Clayton Thorpe didn’t play football his first year at Champlain Valley Union High School.
Most people don’t know that, he said.
The stellar student athlete has faced trauma from his sport that most would expect to see at the professional level.
But he hasn’t let it stop him. In fact, the 18-year-old from Hinesburg will begin studies in exercise science this fall at the University of Vermont. He’s got a career as an athletic trainer – and gym owner – in his sights.
“If he’s weighing in at 225 these days, 220 of it is heart,” said Rahn Fleming, CVU football coach.
Fleming said Thorpe is one of the best offensive and defensive lineman in Vermont.
He’s also the type of person who will drive three towns out of his way to bring an underclass teammate to and from practice, Fleming said. “He’s a humble, gentle giant.”
Thorpe first found an interest in football playing the flag version in his younger years. He didn’t pick up the sport again until he was a sophomore at CVU, when he discovered that he had a seemingly natural gift for the game.
“I longed for him to play from the get-go,” said Fleming, a family friend.
His first year in the game saw him mostly on the sidelines, but Thorpe thinks he learned more that year than others with more play time.
“It’s good to put yourself in a place where you’re not the best,” he said.
He served as an offensive guard and, later, a defensive end during his CVU career
Accolades included the North-South game, which Thorpe said brought funky weather and a lack of practice going into it. The South team won.
They didn’t just win, “they rolled us,” he said. But – it was still a great experience, to be recognized as one of the best players in the state.
He also was chosen for the Shrine Maple Sugar Bowl at Castleton University, with teammate Zachary Gamelin. That is slated to happen Aug. 1 – coronavirus willing.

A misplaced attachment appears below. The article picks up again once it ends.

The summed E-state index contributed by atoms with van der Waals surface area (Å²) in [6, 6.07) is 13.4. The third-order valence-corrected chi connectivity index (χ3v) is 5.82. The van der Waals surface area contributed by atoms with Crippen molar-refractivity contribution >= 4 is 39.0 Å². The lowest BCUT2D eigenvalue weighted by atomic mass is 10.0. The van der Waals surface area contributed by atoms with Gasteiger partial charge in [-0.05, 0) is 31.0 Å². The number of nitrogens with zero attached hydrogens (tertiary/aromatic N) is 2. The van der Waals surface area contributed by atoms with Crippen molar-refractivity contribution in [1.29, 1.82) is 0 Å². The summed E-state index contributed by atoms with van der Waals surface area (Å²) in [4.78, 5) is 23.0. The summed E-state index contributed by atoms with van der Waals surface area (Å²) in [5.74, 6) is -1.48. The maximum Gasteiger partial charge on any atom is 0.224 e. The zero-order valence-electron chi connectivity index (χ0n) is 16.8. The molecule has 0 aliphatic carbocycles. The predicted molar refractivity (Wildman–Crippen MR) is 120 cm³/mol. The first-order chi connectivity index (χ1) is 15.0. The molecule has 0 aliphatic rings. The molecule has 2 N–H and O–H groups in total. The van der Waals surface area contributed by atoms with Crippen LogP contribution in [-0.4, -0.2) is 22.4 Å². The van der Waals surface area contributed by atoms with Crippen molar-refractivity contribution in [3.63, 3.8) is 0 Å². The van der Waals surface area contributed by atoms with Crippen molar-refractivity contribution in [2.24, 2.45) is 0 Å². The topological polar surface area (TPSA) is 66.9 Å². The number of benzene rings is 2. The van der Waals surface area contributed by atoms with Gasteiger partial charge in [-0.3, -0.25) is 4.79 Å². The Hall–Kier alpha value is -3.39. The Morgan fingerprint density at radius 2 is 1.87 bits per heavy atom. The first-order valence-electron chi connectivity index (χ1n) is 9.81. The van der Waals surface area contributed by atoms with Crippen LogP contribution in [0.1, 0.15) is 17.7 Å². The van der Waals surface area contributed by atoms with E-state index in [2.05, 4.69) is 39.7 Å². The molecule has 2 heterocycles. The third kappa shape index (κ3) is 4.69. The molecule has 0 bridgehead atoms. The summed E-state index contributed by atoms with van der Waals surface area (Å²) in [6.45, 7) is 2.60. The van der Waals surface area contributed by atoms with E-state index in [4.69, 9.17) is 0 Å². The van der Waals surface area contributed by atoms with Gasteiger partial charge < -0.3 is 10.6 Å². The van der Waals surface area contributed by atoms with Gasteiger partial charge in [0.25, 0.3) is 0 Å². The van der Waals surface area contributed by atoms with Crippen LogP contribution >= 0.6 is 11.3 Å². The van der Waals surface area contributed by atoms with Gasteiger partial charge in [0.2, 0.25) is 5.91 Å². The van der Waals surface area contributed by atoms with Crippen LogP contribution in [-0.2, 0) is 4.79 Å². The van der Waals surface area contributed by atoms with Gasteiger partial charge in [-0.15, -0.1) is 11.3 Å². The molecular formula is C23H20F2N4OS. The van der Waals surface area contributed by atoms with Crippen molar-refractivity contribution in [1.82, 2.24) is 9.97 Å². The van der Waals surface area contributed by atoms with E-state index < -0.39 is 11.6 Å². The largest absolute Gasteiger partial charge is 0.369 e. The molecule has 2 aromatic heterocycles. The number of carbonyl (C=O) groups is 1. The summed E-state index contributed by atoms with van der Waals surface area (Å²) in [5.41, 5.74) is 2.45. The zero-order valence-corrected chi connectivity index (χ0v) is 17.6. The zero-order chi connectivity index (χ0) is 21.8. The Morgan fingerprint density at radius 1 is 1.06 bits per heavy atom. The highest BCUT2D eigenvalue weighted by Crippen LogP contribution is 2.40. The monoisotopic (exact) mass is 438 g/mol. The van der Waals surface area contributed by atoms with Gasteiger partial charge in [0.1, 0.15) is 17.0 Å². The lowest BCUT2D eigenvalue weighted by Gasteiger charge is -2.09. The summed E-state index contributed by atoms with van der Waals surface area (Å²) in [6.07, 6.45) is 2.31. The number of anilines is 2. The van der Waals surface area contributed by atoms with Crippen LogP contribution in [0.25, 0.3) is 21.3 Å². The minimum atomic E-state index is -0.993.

Aside from missing his usual fitness routine, the senior has spent a lot of time missing his classes, too.
“I feel really fortunate going to CVU. Ninety percent of teachers genuinely care,” he said. Since quarantine began, he said, he has missed the daily interaction with his teachers and sometimes has virtual “coffee dates” to check in.
Fleming called Thorpe a “gift.”
“I don’t think he would be surprised to hear me say that I love him like he’s my own,” Fleming said. “And I dare say that it’s mutual.”
The summer after his sophomore year, Thorpe said he’d really “stepped it up,” for football, going to the gym a lot and working out 6-7 times a week.
He was feeling confident.
Then, during a practice before the season’s first game, he and a teammate had what should have been a perfect blocking drill. They bumped cleanly, chest to chest.
Thorpe stood up and remembers being out of it.
Despite not hitting his head, the whiplash from the connection gave him a concussion.
He dropped to the ground on all fours. He was hearing people around him, but their words weren’t reaching him.
Traipsing across fields to where a girls’ soccer game was going on, Thorpe stood, shirtless in shoulder pads and a football girdle, on the sidelines. He was given a concussion test and scored 19/20.
It was a bad one.
The team’s athletic trainer would have to clear Thorpe to play once he’d recovered.
Lucky for the teen.
After visiting his own doctor, he was medically “cleared” to play the following week.